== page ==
New Trailer

February 23, 2007

Finally brought our 1973 Airstream Overlander home. It is a 27′ trailer, which due to it’s age I believe now qualifies as a vintage model.

I found the trailer in an online ad at a trailer dealer near Ottawa. Inspection at the dealer was a little surprising, as it was not in the shape that the ad stated. Bringing it home was a real adventure, as it was the dead of winter and there was a winter storm underway, with lots of crosswind. The dealer was very good at helping set up the trailer for towing, which was helpful as it was really my first major tow. Fortunately I was able to take it slow all the way down the 401 and through Toronto traffic to get it home.

All of the appliances generally work, although I am not too comfortable about the original propane oven. So, the oven will be the first that has got to go. It has also been in some sort of accident on the right rear, given the denting in the upper panel. Best guess is contact with a tree.

Once I had the trailer at home, I built a list of major repairs that I felt needed to done immediately:

– Rear end sag. The rear skin was separating from the frame, resulting in the dreaded rear end sag. Basically the trailer was coming apart in the last 2 feet and around the back. A common issue with vintage Airstreams with a lot of miles on them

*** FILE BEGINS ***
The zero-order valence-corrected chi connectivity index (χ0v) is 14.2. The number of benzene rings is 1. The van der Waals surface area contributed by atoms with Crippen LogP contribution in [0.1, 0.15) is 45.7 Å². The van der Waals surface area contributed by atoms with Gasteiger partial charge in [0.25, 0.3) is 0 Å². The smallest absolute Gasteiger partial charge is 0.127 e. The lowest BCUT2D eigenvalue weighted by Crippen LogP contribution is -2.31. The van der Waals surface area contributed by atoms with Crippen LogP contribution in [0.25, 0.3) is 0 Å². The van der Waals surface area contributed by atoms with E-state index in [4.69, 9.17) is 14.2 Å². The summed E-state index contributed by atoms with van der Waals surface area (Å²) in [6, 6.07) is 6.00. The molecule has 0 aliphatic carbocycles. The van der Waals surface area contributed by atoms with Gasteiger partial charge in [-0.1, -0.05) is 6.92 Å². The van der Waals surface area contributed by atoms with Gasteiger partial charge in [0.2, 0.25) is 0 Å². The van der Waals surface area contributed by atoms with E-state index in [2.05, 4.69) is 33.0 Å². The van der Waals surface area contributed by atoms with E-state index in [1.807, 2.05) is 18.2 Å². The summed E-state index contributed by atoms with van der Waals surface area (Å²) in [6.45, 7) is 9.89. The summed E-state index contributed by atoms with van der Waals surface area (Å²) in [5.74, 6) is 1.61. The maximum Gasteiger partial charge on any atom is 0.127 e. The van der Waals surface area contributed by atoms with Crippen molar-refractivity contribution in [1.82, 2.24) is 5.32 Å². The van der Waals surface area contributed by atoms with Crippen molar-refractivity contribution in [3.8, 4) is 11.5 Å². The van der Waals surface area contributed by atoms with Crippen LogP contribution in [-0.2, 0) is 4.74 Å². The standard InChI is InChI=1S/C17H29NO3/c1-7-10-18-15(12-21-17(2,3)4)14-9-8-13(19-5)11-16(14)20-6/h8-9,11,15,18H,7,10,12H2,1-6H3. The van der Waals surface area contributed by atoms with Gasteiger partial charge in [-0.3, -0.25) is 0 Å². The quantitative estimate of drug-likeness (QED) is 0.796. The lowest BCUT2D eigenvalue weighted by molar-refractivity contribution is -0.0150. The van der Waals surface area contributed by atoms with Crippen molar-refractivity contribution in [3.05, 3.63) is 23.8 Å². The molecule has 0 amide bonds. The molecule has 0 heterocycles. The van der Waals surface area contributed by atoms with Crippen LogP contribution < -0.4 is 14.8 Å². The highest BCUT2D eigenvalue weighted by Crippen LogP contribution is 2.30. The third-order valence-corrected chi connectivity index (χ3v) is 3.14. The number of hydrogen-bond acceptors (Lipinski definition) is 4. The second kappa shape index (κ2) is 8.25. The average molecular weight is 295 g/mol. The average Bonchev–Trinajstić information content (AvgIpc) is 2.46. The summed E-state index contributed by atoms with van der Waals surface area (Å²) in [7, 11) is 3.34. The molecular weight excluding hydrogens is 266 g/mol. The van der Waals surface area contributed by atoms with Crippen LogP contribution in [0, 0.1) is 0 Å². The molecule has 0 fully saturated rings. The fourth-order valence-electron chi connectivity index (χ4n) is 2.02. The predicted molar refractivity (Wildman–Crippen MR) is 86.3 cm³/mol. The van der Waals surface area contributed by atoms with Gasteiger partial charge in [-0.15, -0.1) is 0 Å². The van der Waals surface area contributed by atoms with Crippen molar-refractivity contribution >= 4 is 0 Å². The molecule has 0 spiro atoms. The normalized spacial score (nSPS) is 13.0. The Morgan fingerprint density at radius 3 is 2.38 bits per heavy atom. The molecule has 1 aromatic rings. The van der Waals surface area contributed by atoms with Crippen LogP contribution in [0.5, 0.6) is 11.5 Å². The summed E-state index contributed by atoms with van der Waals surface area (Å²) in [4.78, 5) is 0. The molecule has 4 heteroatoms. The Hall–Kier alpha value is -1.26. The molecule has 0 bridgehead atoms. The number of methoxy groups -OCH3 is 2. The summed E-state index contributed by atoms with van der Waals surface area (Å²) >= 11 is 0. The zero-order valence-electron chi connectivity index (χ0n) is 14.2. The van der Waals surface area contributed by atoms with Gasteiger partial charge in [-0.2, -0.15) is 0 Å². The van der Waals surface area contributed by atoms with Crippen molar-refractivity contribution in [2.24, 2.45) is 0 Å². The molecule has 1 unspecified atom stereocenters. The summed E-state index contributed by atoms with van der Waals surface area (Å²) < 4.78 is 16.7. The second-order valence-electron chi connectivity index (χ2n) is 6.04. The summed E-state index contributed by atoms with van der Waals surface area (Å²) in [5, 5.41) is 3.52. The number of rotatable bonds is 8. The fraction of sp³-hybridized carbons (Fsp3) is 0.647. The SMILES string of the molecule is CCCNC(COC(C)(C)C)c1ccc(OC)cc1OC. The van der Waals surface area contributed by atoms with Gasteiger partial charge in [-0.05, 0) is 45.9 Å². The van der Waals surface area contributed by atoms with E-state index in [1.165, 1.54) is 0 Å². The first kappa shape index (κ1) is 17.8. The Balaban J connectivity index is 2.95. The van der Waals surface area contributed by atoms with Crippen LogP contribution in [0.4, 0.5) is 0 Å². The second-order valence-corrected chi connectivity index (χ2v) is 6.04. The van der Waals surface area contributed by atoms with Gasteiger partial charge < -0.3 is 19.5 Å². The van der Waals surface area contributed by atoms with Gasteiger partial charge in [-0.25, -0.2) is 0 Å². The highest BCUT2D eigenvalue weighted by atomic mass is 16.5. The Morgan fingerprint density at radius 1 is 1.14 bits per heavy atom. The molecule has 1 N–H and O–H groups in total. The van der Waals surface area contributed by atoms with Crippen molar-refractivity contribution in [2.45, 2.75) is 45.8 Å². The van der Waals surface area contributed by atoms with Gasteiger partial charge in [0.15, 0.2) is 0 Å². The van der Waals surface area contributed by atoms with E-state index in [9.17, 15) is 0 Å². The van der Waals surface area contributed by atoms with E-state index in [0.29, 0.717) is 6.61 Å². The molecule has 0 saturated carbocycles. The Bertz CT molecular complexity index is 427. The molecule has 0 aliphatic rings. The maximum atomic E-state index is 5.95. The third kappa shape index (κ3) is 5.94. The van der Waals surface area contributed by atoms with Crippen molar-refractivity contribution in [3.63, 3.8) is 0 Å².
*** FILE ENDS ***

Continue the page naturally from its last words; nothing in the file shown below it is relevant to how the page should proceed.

– Axles. At this point they were effectively run-out. No shock absorbtion. Every bump was being partially absorbed by the tires, with the remainder transmitted to the trailer directly.

I took the trailer to Trailer Center in Dorchester Ontario. Brian has many years of experience on Airstream trailers, and was very helpful with both advice and repair expertise. He repaired the sag by opening up the back, reinforcing the plywood, lifting the rear, and reattaching a C channel to hold it all together. A textbook repair.

Brian also replaced the axles. After much research, I agreed to replace the original 34 year old axles with Dexter axles with modified mounts to fit the AirStream chassis. They matched specifications, and were also cheaper than the original axles.

After the major repairs, I started ripping out a number of items including the front Gaucho, the streetside table, a couple of chairs, and the propane oven. This actually cleared out a lot of room, and also helped get rid of some of the odors left over from storage.

We had a couple of family meetings where we discussed how things we would like to do.

To do:

– layout of the front room.
– additional storage locations
– plumbing
– radio
– furniture
– kitchen layout
– sleeping arrangements
– a good exterior polish

Let’s see how much we can get done before the season starts.

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